Railroad workers apparently call them “bomb trains”—those tank cars full of explosive crude oil from North Dakota that sit lined up in the middle of 787 and mere feet from homes, playgrounds, day care centers in Albany’s South End, not to mention at least passing through many, many other communities in the region.
Since I wrote about this earlier this month, there has been an explosion of activity and media coverage. Massive credit is due to the residents of Ezra Prentice Homes in the South End, and their elected officials for the press conference and community forum they held about their concerns over the past week, and the newly forming group People of Albany United for Safe Energy that is working to gather information and strategize responses (next meeting tonight, Thursday, 5:30 PM, Citizen Action, 94 Central Ave., Albany).
I’m not going to try to summarize all of the details in this space; Scott Waldman at Capital New York and other local media are doing a better job covering it than a biweekly opinion columnist ever could, though it’s clearly a topic ripe for a lot more digging.
The good news is, the outrage is having some effect: the comment period has been extended a second time, to April 2, and DEC will hold a public forum on Feb. 12, 6 PM at Giffen Elementary School (274 S Pearl St., Albany). The Albany Planning Board has said it won’t approve permits until after the comment period closes. Albany County and a number of local municipalities have followed Albany’s lead in speaking out to the state on the need for more time, more scrutiny, and more transparency. New recommendations from the federal government say the tank cars being used should be phased out and this explosive oil should not be routed through populated areas at all. For such a short time to respond, this is good news.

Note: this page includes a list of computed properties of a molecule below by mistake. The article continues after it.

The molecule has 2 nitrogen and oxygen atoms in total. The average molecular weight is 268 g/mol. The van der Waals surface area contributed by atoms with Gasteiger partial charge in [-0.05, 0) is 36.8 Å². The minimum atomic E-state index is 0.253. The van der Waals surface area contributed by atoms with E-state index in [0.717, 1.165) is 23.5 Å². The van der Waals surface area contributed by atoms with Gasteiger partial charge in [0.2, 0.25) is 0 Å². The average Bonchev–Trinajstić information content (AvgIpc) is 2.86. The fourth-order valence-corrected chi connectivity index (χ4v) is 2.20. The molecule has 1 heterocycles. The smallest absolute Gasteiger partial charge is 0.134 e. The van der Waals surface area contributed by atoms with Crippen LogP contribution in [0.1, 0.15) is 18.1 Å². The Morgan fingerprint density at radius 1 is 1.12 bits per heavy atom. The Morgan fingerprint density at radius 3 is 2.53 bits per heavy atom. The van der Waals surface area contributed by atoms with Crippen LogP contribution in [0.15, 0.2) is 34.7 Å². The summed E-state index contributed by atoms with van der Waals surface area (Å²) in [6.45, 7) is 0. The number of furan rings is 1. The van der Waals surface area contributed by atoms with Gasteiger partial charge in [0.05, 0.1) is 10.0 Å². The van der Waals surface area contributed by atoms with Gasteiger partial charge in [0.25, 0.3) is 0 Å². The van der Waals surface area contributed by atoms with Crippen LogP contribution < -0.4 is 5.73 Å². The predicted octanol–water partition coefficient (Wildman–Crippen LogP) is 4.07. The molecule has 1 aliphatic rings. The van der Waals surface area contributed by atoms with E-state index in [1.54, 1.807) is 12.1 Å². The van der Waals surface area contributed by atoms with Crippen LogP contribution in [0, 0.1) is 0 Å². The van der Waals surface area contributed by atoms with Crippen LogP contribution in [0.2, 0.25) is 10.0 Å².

But let no one confuse this with a win. A delay was crucial because it allows time for the hard work to get started—it allows the environmental lawyers time to put their legal briefs together, but it also allows time for everyone along this rail line to show this video to everyone they know, and start organizing within whatever organizations they are a part of—neighborhood groups, churches, political committees—to build the kind of will it will take to resist this.
Because the companies involved are not going to give up quietly or act ethically when simply prodded a little. Oil companies have consistently been denying that their product or its transport is unsafe, that their pipelines leak, or that they bear any liability for the destruction caused by spills and explosions. These are, at base, companies whose profits and very business model rely on doing something that must not be done, period, if we want to keep from causing unimaginable damage to the climate and the world we’re leaving to our children—which is, of course, continue to extract and burn these ever-harder to reach, ever-dirtier fossil fuels.
They are not going to go down without a fight. One news report called this a game of Whack a Mole, and that’s what it is. Raising our ability to respond to accidents is good, but not enough. Until we stop production, they will continue to find ways to transport it, whether it is a leaky, unsafe pipeline, or corroded explosive rail cars, or barges and tankers on our sensitive waterways. They will try to play opposition to the pipelines and concern about the danger from rail cars against each other, saying, “If you’d just let us have Keystone XL we wouldn’t send outdated unsafe trains full of explosive material through your cities.” We can’t let ourselves be divided that way—neither outcome is acceptable.
Routing “bomb trains” to less populated areas will be less risky in terms of sheer numbers of lives put at risk in the short term, but as long as fracked oil and tar-sand oil continue to flow, it won’t be victory. It will still be endangering residents, railroad workers, ecosystems, and livelihoods all along its route, and the climate everywhere.
This doesn’t mean this fight is pointless. Quite the opposite. It’s one crucial part of a larger fight, and it should give us openings to build relationships and power for proactive work to turn, for example, New York’s Energy Plan from fracked gas and toward renewables.
It does means we’ll need more than the usual suspects involved—it will take coalitions of organizations and networks working together as peers, respecting and making space for newcomers and community leaders from affected areas alongside the environmental lawyers and seasoned advocates. They did it in California in 2010 to beat back a Big Oil-sponsored referendum. We can do it here.